This essentially means that if you want to pay less than the statutory minimum, you won’t qualify under the auto-enrolment rules. However, TPR confirms that if an employer is prepared to contribute more as you contribute less (for example, you contribute 1% and your employer contributes 4%), then the statutory minimum 5% rate has been reached and is therefore a qualifying scheme.
Based on TPR data, it found 20% of employers paid some of their staff more than the minimum 1% rate pre 6 April 2018.
Q) Can I opt out of auto-enrolment?
A) Yes you can, only once you’ve been automatically enrolled in to the scheme; it’s within one calendar month (the opt out notice period) and as long as the decision has been taken “freely by the member of staff”.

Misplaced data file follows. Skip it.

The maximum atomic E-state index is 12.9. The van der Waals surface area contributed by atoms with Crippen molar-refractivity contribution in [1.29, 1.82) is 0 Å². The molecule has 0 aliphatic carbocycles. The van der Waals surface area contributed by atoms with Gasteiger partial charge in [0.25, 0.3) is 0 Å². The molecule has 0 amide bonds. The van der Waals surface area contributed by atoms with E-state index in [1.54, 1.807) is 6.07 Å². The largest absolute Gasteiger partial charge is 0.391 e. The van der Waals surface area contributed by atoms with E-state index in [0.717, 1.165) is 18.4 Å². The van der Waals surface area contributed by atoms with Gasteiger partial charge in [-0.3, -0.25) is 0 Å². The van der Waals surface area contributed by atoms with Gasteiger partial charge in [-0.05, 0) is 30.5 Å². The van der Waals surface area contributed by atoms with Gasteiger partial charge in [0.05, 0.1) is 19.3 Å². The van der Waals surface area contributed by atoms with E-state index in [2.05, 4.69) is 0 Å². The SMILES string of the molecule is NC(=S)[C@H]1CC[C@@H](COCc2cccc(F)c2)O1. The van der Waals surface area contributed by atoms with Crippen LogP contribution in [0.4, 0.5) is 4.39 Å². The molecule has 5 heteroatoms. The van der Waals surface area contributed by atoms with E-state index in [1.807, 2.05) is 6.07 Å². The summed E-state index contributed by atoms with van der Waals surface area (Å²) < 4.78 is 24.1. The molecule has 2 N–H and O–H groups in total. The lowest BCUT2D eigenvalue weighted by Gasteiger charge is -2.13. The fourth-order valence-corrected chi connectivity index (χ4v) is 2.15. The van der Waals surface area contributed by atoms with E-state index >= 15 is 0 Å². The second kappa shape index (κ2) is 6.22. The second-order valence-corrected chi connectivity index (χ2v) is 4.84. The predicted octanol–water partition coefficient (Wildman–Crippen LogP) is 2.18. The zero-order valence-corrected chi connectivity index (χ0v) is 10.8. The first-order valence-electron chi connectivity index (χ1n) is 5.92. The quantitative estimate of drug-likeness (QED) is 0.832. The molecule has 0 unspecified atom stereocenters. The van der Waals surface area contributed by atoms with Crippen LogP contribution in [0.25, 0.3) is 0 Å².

This means payroll will stop deducting any further contributions straight away.
However, while technically you can’t opt out after the one month opt out period, TPR says after this time, employees can leave the scheme or cease membership of the scheme so contributions will stop.
Q) Will I get my contributions back if I opt out?
A) You will receive a full refund of any contributions made if you opt out within the one month notice period. If you no longer want to contribute after the one month opt out window has elapsed, TPR says you may be entitled to a refund of your contributions but this will ultimately depend on your pension scheme policy.
Q) Will I be automatically enrolled again after opting out?
A) If you’ve opted out, you’ll be automatically re-enrolled at the statutory minimum contribution rates around every three years.